Oversoul Of Dusk | May 6, 2018 at 5:05 pm

A terrible article from the Independent. It avoids offering ANY specific facts about the missing radioactive source. The whole purpose seems to be to maximize the use of scare words like “plutonium” and “nuclear bomb”.

Let’s bypass the leftstream media and study the official documents from the NRC (Nuclear Regulatory Commission):

NRC news release:
https://www.nrc.gov/reading-rm/doc-collections/news/2018/18-007.iv.pdf

Inspection report:
https://www.nrc.gov/docs/ML1801/ML18017A373.pdf

My conclusion is that ISU has been chronically sloppy with their inventory control and paperwork for their radioactive sources. The source in question (serial number AP-237) has been unaccounted for since 2003/2004, but they only realized it in 2017.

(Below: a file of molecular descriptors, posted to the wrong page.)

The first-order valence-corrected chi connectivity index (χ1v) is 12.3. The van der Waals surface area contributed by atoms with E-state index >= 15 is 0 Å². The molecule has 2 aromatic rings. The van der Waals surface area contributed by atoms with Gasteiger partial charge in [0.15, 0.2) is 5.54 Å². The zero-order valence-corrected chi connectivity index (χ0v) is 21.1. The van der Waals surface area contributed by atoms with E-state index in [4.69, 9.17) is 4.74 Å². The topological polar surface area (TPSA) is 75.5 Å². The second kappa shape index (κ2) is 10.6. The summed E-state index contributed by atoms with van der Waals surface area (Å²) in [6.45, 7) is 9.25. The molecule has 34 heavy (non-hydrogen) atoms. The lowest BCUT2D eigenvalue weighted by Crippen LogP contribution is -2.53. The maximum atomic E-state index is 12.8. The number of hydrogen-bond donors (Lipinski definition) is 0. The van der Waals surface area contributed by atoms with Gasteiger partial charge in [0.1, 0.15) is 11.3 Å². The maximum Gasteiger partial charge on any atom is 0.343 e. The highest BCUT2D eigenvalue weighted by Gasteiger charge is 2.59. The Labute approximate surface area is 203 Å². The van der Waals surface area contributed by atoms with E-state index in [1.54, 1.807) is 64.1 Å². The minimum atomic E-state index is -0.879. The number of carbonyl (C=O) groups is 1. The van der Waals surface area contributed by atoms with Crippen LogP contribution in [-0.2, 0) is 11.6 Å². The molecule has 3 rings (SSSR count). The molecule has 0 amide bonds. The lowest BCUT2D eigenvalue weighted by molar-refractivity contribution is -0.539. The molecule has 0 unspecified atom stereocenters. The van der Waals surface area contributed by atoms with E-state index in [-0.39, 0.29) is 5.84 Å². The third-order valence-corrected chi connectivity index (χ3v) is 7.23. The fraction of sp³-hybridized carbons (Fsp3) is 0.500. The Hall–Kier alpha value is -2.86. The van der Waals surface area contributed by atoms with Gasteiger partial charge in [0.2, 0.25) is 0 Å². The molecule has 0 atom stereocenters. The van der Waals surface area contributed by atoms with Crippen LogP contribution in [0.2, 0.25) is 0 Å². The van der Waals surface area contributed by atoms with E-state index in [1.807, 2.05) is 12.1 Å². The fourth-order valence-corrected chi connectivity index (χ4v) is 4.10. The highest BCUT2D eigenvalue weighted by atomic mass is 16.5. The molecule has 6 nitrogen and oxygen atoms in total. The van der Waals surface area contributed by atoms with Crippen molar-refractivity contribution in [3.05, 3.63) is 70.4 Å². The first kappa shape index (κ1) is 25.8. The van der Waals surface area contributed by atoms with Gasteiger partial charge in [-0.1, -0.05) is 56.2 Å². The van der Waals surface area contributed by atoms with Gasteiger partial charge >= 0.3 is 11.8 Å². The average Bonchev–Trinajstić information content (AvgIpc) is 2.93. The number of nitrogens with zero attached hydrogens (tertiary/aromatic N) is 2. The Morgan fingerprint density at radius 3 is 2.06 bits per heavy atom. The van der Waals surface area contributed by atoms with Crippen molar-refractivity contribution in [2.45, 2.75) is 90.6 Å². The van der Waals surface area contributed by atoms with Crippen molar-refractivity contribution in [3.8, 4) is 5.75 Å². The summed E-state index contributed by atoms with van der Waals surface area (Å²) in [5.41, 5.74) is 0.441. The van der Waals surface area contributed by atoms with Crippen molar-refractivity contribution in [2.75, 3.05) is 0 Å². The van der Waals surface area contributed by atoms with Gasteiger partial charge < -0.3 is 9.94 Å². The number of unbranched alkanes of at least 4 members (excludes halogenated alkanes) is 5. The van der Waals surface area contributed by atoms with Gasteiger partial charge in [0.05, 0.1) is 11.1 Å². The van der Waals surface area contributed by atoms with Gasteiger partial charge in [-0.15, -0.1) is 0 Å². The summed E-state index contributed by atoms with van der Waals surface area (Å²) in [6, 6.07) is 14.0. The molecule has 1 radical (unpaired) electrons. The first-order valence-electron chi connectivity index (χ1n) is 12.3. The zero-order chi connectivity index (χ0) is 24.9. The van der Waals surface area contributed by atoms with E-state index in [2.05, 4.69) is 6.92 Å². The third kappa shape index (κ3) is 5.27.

They had 2 similar sources reported missing in 2010, but they found them in 2011. I’m surprised the NRC didn’t notice the inventory discrepency regarding AP-237 back in 2010.

In my opinion, the proposed fine is way too small.

Losing their permit to have ANY radioactive material would be a good start…

Why the hell do they need weapons grade plutonium any how? It’s Idaho State University — we’re not exactly talking top tier research school.

    Cleetus in reply to Leshrdn. | May 7, 2018 at 5:48 am